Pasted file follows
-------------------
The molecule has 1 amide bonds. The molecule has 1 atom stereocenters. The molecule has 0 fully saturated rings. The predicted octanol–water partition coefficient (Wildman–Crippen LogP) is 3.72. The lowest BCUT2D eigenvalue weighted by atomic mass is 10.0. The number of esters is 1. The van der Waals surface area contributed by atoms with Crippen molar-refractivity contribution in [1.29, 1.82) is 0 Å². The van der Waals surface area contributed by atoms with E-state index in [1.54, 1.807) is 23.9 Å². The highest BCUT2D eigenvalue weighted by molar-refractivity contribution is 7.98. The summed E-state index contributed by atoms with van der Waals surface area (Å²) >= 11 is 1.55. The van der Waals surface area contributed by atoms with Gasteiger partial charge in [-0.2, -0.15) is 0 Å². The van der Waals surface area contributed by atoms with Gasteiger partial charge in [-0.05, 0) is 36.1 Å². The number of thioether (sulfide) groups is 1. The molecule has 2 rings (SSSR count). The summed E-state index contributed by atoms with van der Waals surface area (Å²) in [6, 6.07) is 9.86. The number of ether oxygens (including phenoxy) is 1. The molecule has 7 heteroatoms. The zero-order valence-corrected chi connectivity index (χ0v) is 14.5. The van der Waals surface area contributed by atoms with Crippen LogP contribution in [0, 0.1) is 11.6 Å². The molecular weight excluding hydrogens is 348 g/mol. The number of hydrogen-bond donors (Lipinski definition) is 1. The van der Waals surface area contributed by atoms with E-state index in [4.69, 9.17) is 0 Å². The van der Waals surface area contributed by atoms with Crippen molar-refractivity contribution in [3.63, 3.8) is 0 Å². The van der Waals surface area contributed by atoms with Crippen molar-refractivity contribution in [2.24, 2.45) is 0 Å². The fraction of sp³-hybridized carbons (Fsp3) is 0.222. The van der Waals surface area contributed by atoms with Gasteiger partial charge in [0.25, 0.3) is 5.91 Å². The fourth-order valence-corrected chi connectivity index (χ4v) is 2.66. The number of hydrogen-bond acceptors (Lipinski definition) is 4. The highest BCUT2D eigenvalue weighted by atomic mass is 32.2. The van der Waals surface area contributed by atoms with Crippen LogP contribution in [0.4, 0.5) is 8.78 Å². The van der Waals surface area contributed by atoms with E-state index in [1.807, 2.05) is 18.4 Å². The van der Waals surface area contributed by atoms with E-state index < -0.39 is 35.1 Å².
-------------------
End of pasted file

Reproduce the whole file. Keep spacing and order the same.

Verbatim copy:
The molecule has 1 amide bonds. The molecule has 1 atom stereocenters. The molecule has 0 fully saturated rings. The predicted octanol–water partition coefficient (Wildman–Crippen LogP) is 3.72. The lowest BCUT2D eigenvalue weighted by atomic mass is 10.0. The number of esters is 1. The van der Waals surface area contributed by atoms with Crippen molar-refractivity contribution in [1.29, 1.82) is 0 Å². The van der Waals surface area contributed by atoms with E-state index in [1.54, 1.807) is 23.9 Å². The highest BCUT2D eigenvalue weighted by molar-refractivity contribution is 7.98. The summed E-state index contributed by atoms with van der Waals surface area (Å²) >= 11 is 1.55. The van der Waals surface area contributed by atoms with Gasteiger partial charge in [-0.2, -0.15) is 0 Å². The van der Waals surface area contributed by atoms with Gasteiger partial charge in [-0.05, 0) is 36.1 Å². The number of thioether (sulfide) groups is 1. The molecule has 2 rings (SSSR count). The summed E-state index contributed by atoms with van der Waals surface area (Å²) in [6, 6.07) is 9.86. The number of ether oxygens (including phenoxy) is 1. The molecule has 7 heteroatoms. The zero-order valence-corrected chi connectivity index (χ0v) is 14.5. The van der Waals surface area contributed by atoms with Crippen LogP contribution in [0, 0.1) is 11.6 Å². The molecular weight excluding hydrogens is 348 g/mol. The number of hydrogen-bond donors (Lipinski definition) is 1. The van der Waals surface area contributed by atoms with E-state index in [4.69, 9.17) is 0 Å². The van der Waals surface area contributed by atoms with Crippen molar-refractivity contribution in [3.63, 3.8) is 0 Å². The van der Waals surface area contributed by atoms with Crippen molar-refractivity contribution in [2.24, 2.45) is 0 Å². The fraction of sp³-hybridized carbons (Fsp3) is 0.222. The van der Waals surface area contributed by atoms with Gasteiger partial charge in [0.25, 0.3) is 5.91 Å². The fourth-order valence-corrected chi connectivity index (χ4v) is 2.66. The number of hydrogen-bond acceptors (Lipinski definition) is 4. The highest BCUT2D eigenvalue weighted by atomic mass is 32.2. The van der Waals surface area contributed by atoms with Crippen LogP contribution in [0.4, 0.5) is 8.78 Å². The van der Waals surface area contributed by atoms with E-state index in [1.807, 2.05) is 18.4 Å². The van der Waals surface area contributed by atoms with E-state index < -0.39 is 35.1 Å².